KNOXVILLE, Tenn. — The demand for the measles vaccine has surged as the Pacific Northwest deals with an massive outbreak.
A Washington State county says orders for the vaccine are up 500 percent from last year.
Measles is highly contagious. It starts with a high fever and watery eyes, eventually turning into a full body rash.
Doctors in East Tennessee say just because the outbreak is on the other side of the country, doesn't mean the virus won't make it to the Volunteer State.
If you've had the measles shot, do you need another? If you haven't gotten one, can you as adult?
No, and yes.
There are two ways you can avoid getting the measles - get the vaccine, or get measles, because if you get it once you can't contract it again.
"Ninety percent of people who are exposed are going to get the measles from you," said Kim Crouch, an advanced nurse practitioner at Summit Express Clinic in Farragut. "So it's very contagious, one of the most contagious diseases that we have."
Measles is spreading around the country right now.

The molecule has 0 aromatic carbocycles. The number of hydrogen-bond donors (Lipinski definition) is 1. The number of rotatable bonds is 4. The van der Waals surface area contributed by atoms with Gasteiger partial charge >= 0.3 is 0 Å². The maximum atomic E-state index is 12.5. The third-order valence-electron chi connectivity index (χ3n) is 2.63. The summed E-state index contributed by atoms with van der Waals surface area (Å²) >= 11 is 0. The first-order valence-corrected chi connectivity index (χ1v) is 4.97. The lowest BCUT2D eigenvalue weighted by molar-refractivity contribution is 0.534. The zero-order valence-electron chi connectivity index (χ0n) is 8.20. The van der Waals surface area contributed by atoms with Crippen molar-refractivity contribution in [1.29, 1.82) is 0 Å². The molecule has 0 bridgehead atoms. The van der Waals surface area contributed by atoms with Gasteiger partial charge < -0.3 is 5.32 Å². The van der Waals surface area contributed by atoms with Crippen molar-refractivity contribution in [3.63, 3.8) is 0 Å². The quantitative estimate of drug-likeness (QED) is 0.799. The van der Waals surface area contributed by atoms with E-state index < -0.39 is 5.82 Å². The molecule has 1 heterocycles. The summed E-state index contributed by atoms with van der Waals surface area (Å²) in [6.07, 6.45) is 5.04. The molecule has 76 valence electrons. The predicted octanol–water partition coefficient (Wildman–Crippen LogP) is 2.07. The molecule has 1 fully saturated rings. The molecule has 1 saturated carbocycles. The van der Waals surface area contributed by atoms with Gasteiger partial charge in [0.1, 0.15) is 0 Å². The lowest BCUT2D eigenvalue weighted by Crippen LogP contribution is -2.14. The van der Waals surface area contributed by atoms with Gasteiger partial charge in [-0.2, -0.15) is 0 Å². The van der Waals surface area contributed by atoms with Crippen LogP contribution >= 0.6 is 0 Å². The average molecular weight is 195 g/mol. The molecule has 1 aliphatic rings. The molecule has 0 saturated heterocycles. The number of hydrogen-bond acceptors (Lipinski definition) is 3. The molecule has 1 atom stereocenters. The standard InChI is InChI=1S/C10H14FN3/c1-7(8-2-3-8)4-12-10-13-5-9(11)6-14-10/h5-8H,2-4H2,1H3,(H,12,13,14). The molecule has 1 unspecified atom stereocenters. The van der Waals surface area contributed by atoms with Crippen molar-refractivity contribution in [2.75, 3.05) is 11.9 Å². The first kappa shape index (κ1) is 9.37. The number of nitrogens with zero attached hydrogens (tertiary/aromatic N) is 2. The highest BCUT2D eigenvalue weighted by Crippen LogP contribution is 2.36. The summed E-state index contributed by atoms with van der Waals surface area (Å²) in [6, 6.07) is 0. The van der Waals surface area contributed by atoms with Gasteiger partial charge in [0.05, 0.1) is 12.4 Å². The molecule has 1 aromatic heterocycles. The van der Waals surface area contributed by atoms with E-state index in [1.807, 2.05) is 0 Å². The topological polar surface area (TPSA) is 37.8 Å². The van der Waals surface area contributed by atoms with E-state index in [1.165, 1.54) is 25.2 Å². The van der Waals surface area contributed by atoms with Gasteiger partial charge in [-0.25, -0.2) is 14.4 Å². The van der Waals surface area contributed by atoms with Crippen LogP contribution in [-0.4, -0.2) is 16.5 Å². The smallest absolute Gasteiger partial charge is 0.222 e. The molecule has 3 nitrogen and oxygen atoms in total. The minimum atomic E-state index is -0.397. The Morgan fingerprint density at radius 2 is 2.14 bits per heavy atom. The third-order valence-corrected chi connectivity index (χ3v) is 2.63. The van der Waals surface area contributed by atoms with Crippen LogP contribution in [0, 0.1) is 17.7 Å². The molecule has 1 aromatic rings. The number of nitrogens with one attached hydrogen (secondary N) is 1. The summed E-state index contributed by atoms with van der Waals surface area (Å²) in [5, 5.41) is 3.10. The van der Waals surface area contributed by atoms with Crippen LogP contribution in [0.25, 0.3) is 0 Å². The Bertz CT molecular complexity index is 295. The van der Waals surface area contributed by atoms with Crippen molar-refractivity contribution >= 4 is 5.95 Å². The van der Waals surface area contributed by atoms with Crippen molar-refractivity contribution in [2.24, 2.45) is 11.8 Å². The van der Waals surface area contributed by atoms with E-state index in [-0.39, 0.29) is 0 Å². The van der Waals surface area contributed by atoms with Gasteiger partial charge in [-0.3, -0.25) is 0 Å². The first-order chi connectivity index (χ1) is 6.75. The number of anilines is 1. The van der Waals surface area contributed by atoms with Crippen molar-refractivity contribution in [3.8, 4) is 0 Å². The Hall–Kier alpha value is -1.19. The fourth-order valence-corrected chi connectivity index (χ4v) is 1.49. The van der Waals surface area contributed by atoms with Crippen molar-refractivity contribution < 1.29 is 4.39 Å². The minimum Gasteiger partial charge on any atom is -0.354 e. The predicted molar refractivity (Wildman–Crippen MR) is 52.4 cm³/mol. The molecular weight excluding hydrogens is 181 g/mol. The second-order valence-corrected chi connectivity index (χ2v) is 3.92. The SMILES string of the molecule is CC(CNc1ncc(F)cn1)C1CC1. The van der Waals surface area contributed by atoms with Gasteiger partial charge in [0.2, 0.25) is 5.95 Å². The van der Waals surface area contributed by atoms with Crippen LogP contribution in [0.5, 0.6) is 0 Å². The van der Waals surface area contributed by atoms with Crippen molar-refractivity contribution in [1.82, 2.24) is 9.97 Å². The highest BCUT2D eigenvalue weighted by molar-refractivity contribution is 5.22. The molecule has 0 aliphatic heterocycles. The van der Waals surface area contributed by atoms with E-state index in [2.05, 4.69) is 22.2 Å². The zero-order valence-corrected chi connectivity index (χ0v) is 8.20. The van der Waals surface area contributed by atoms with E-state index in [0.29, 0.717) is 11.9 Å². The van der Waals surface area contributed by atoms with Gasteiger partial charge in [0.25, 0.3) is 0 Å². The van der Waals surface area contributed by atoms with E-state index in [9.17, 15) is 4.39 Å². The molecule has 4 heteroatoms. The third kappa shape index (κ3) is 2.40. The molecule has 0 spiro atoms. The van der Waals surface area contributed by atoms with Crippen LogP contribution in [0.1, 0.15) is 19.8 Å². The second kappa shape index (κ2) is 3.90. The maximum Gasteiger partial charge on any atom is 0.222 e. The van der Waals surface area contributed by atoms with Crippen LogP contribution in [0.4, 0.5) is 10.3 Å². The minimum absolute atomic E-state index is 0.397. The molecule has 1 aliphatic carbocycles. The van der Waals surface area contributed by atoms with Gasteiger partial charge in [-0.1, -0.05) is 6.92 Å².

"If it comes to us, we will get it," said Crouch.
She had the measles when she was 8 years old.
"I remember how sick it was, how horrible I felt when I had measles," said Crouch. "It's not like, could this be measles or a cold. You're very ill."
The measles will give you a high fever, cough, watery eyes, runny nose and a spotty rash all over your body.
It knocks most people out for 8 to 10 days.
"If you have measles and you're coughing in a room, when you leave and somebody else comes in, they could be exposed for up to two hours," said Crouch.
People like her who have already had the virus can't catch it again.
But Crouch says that's not the case for everyone else.
"We're all in danger of being exposed if you haven't been vaccinated," she said.
The vaccine is two rounds of shots.
The first is given when a kid is about one year old, the second right around kindergarten.
If you had those, you're set for life.
"It's 97 percent effective if you've had both those shots, which is pretty good," said Crouch.
There's no booster shot for measles, because the vaccine's effectiveness does not wear off.
If you weren't vaccinated as a child, adults can still get the vaccine as long as they're feeling healthy and not pregnant.
"It's very, very safe, very few side effects," said Crouch.
There are two vaccines doctors recommend adults continue to get regularly.
Those are a flu shot every year, and a tetanus shot every five to ten years.